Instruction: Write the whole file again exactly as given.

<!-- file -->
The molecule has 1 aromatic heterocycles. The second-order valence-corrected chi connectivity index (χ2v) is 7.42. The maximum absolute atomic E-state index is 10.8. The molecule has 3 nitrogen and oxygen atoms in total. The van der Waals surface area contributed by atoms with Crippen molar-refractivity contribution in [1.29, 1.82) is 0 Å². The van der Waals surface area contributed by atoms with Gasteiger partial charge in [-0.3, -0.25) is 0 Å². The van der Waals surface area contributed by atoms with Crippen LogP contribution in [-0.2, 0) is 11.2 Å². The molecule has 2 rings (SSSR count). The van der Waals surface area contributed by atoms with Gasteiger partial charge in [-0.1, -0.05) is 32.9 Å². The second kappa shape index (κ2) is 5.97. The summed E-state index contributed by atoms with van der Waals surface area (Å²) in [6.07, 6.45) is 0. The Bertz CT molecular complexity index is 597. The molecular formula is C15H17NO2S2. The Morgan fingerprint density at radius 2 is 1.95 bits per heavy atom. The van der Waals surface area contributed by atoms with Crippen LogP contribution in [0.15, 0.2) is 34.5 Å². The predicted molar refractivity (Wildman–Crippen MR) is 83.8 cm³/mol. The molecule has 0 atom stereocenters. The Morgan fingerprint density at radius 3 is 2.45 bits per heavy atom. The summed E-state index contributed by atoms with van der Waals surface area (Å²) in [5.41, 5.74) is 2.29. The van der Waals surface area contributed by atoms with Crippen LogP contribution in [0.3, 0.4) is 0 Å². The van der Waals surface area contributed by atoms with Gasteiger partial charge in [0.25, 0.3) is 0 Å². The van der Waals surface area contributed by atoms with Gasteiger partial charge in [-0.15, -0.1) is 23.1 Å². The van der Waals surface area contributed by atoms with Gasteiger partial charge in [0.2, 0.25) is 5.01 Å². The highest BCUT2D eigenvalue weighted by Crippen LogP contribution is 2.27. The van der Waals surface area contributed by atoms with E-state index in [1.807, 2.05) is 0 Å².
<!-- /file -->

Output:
The molecule has 1 aromatic heterocycles. The second-order valence-corrected chi connectivity index (χ2v) is 7.42. The maximum absolute atomic E-state index is 10.8. The molecule has 3 nitrogen and oxygen atoms in total. The van der Waals surface area contributed by atoms with Crippen molar-refractivity contribution in [1.29, 1.82) is 0 Å². The van der Waals surface area contributed by atoms with Gasteiger partial charge in [-0.3, -0.25) is 0 Å². The van der Waals surface area contributed by atoms with Crippen LogP contribution in [-0.2, 0) is 11.2 Å². The molecule has 2 rings (SSSR count). The van der Waals surface area contributed by atoms with Gasteiger partial charge in [-0.1, -0.05) is 32.9 Å². The second kappa shape index (κ2) is 5.97. The summed E-state index contributed by atoms with van der Waals surface area (Å²) in [6.07, 6.45) is 0. The Bertz CT molecular complexity index is 597. The molecular formula is C15H17NO2S2. The Morgan fingerprint density at radius 2 is 1.95 bits per heavy atom. The van der Waals surface area contributed by atoms with Crippen LogP contribution in [0.15, 0.2) is 34.5 Å². The predicted molar refractivity (Wildman–Crippen MR) is 83.8 cm³/mol. The molecule has 0 atom stereocenters. The Morgan fingerprint density at radius 3 is 2.45 bits per heavy atom. The summed E-state index contributed by atoms with van der Waals surface area (Å²) in [5.41, 5.74) is 2.29. The van der Waals surface area contributed by atoms with Crippen LogP contribution in [0.3, 0.4) is 0 Å². The van der Waals surface area contributed by atoms with Gasteiger partial charge in [0.25, 0.3) is 0 Å². The van der Waals surface area contributed by atoms with Gasteiger partial charge in [-0.15, -0.1) is 23.1 Å². The van der Waals surface area contributed by atoms with Gasteiger partial charge in [0.2, 0.25) is 5.01 Å². The highest BCUT2D eigenvalue weighted by Crippen LogP contribution is 2.27. The van der Waals surface area contributed by atoms with E-state index in [1.807, 2.05) is 0 Å².